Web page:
Green Inspiration at the Top of the Sears Tower | Science | Smithsonian

Green Inspiration at the Top of the Sears Tower

Since I was in Chicago this past weekend (Laura and I attended the AAAS annual meeting—we wrote about fembots, the 1000th Steve, origami, and award-winning science journalism), I took the opportunity to go up to the top of the Sears Tower. As I gazed out over the city, looking down on the roofs of ...

smithsonian.com
Since I was in Chicago this past weekend (Laura and I attended the AAAS annual meeting—we wrote about fembots, the 1000th Steve, origami, and award-winning science journalism), I took the opportunity to go up to the top of the Sears Tower. As I gazed out over the city, looking down on the roofs of buildings hundreds of feet below, all I could think about was the expanse of unused space—acres of square footage (rooftops) that could be filled with solar panels and greenery.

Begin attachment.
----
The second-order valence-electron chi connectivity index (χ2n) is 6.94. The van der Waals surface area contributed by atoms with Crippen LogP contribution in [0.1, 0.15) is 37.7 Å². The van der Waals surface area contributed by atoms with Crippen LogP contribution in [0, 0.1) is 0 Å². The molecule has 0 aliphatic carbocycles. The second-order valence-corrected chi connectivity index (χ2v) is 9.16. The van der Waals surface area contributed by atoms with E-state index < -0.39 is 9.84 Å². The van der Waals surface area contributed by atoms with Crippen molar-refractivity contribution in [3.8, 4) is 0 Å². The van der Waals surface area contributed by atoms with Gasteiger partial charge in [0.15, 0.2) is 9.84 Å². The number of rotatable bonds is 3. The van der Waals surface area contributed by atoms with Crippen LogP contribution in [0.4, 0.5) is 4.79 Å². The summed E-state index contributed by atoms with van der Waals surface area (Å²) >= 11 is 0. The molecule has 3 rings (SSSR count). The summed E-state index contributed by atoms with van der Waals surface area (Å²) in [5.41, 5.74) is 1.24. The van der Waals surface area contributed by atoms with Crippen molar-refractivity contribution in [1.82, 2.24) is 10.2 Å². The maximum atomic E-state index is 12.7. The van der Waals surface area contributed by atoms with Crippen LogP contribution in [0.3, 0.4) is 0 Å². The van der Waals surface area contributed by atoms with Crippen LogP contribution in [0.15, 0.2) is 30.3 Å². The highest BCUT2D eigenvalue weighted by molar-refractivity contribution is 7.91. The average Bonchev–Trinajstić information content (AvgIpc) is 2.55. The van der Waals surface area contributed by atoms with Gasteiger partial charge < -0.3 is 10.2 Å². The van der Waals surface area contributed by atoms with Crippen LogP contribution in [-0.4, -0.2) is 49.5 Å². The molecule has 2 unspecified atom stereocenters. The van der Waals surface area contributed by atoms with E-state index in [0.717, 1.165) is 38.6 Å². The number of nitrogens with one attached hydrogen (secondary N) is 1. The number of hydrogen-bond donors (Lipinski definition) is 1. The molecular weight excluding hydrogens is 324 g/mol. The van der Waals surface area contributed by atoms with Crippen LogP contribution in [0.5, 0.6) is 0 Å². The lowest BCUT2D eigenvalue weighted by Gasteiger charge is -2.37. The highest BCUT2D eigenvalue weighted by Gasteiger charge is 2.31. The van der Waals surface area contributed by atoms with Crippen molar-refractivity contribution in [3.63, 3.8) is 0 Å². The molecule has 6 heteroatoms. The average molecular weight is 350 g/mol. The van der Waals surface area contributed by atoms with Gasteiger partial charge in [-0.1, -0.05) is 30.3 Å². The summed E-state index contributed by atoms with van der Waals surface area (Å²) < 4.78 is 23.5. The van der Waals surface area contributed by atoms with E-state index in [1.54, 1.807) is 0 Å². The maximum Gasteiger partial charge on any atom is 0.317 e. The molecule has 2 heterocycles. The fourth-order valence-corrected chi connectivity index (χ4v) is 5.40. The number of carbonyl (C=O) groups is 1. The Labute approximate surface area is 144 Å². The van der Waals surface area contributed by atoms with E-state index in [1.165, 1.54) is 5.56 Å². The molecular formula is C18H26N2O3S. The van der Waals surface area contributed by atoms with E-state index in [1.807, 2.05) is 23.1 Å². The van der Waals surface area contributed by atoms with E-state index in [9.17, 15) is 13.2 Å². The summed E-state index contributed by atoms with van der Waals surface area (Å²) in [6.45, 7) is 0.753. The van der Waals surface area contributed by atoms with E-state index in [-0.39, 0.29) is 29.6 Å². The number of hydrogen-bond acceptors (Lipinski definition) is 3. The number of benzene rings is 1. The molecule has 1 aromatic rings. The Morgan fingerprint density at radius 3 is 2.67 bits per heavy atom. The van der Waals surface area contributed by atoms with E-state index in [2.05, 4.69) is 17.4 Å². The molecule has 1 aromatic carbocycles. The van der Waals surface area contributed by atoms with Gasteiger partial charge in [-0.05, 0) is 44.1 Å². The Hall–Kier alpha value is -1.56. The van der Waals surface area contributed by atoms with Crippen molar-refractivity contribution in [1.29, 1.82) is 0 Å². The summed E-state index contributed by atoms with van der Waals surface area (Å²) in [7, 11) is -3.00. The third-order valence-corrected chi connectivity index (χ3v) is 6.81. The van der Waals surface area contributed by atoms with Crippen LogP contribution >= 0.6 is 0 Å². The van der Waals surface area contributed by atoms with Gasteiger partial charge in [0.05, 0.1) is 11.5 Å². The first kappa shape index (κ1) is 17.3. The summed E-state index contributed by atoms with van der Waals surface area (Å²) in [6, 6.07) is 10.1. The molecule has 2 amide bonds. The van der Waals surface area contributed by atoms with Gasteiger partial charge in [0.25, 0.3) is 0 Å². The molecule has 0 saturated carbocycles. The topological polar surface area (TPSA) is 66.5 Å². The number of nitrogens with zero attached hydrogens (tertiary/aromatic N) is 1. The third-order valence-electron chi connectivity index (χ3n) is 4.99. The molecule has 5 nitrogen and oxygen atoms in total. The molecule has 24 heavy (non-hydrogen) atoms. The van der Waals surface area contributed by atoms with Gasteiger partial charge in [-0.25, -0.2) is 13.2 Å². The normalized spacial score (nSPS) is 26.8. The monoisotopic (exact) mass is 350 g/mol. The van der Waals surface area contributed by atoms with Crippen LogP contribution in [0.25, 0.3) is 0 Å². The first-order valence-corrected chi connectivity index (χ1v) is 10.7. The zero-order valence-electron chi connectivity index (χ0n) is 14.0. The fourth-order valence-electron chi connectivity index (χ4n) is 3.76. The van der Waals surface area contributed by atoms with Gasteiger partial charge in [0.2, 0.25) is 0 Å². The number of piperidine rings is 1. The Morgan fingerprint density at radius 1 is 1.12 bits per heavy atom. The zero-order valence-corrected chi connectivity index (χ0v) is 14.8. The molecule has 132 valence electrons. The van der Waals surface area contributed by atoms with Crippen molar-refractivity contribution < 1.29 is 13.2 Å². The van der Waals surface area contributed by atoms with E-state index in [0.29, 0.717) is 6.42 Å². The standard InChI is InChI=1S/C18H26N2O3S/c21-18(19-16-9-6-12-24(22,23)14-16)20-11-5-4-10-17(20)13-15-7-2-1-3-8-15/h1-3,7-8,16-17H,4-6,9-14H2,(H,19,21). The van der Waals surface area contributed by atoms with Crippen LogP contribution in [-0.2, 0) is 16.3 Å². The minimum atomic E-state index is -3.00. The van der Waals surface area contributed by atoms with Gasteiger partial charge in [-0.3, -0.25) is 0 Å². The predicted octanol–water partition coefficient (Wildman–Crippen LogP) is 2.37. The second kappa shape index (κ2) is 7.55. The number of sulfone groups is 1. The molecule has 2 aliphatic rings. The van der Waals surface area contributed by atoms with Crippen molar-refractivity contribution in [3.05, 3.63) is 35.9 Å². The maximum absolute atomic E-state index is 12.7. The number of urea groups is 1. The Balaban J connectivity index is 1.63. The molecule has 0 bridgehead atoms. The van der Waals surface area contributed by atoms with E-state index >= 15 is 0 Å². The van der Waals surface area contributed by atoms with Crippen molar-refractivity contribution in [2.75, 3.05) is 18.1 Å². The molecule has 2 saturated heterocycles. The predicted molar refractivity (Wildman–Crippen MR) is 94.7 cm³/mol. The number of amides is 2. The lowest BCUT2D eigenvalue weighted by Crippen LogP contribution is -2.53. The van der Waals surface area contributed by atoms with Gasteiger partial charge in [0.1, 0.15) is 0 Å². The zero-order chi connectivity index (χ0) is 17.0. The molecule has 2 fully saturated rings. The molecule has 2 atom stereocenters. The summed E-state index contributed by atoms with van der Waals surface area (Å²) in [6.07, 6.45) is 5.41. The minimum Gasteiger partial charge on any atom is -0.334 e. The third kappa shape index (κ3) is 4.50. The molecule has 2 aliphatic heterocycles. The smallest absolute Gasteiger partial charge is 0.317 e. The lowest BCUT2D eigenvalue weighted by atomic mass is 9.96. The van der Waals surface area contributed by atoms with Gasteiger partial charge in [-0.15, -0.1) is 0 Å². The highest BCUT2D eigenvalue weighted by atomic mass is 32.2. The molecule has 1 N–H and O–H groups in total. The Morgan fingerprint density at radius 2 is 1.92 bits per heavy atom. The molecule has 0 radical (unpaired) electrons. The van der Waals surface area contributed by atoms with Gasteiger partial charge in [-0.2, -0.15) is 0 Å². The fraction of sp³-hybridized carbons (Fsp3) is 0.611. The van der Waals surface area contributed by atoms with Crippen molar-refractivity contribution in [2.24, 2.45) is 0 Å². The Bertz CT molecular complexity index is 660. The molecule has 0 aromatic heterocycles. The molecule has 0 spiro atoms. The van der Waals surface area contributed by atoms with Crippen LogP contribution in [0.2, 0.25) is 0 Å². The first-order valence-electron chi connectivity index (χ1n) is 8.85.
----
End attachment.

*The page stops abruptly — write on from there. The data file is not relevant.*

The view from the Sears Tower, facing south (courtesy of flickr user allenwatch)



It turns out that I am, thankfully, not the first person to have had these thoughts about the Windy City. The Chicago Green Roof and Cool Roof Grants Program has been handing out funds for creating green roofs since 2005.



Green roofs have several benefits:

• Clean and retain rainwater

• Reduce ‘Urban Heat Island Effect’ (overheating of cities in summer which contributes to pollution and increased energy consumption)

• Add beauty to our urban landscape

• Help lower air temperatures

• Improve air quality for everyone

• Lower heating and cooling bills

• Extend the life of the roof membrane (2 to 3 times!)


Chicago should be commended for their environmental efforts (the city's Department of Environment Web site has information on other projects, such as Chicago Green Homes), but I could see from the Sears Tower that they still have a long way to go.
Tags
About Sarah Zielinski
Sarah Zielinski

Sarah Zielinski is an award-winning science writer and editor. She is a contributing writer in science for Smithsonian.com and blogs at Wild Things, which appears on Science News.

Read more from this author |

Comment on this Story

comments powered by Disqus